I decided recently that Marilyn Monroe is one of my all-time favorite blondes.
I know, I know. It seems like a no-brainer. She scored the #9 spot on Forbes' Top Earning Dead Celebrities List in 2007, after all--anyone that lucrative clearly strikes the fancy of many. (She's the only woman on there, too.) But the more I learn about Marilyn, her tragic childhood, her difficult life in the spotlight, and her sad death by her own hand, the more I feel fascinated by her.
In light of this fascination, I decided, on a whim, to purchase these coasters with her image on them from Posh on Tremont Street a few weeks ago. The Mathematician and I were killing time waiting for a table at Aquitaine one Sunday, so we wandered in to look around. Posh is one of those stores that sells expensive nothing: novelties, silly cards, board games with names like "Dog-opoly". "Oooh, they have coasters with Marilyn on them!!!" I exclaimed when I saw the display. "Let's get them!" I guess you could say I got caught up in the moment. $40 and 20 minutes later, there I was eating brunch at Aquitaine, happy as a clam with two boxes full of Marilyn Monroe coasters be my side.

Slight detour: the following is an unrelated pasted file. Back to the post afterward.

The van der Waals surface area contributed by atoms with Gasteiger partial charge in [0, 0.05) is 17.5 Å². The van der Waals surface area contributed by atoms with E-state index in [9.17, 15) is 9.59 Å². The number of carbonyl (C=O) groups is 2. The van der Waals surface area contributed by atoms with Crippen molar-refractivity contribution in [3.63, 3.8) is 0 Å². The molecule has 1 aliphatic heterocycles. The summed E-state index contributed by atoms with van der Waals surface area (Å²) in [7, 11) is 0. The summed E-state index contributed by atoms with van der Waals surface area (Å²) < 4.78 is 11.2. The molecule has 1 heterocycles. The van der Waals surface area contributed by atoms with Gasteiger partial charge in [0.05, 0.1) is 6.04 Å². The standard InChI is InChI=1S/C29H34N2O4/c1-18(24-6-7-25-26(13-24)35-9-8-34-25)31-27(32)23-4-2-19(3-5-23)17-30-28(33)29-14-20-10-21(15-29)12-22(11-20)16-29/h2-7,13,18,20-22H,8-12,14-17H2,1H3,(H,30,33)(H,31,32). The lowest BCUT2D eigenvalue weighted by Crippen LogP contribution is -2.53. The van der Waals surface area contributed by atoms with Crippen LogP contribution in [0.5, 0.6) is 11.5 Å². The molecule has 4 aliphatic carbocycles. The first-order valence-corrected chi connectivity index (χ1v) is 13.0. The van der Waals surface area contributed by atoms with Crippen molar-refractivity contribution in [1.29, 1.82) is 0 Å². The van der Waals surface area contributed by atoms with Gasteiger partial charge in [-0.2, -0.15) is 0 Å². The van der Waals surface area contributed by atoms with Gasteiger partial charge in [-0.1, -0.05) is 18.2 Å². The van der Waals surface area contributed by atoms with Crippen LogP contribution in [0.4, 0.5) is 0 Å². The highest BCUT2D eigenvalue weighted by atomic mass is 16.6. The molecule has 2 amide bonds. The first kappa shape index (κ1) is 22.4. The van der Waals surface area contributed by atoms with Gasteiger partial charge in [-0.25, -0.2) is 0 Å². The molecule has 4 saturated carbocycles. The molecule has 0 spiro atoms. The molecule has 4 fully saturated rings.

The thing is, part of the reason I bought the coasters because we needed them. I grew up in a coaster house, and have since been trained to use one under all beverages glasses (except those with stems, like wine or martini glasses.) And since I bought them, I've used my Marilyn coasters every day. But last night, while getting up to grab something from the kitchen, I put my glass down on Marilyn's face and it made me feel sad: there was Marilyn's enigmatic smile staring up at me. And there was my pint glass full of l'eau, on top of it. Water swished back and forth in the bottom of the clear glass as the liquid settled; her face swayed back and forth, too, suspended and submarine.
It made me feel sad to commodify Marilyn so because I believe her status as a living, breathing commodity is what drove her nuts. Feeling less a person than a thing, contrived and controlled by other people all the time--it must have been terrible. And I think it's a feeling to which many women can relate. Or at least, I can.
I love those coasters, but now they kind of make me sad.
So, where am I going to put my drinks?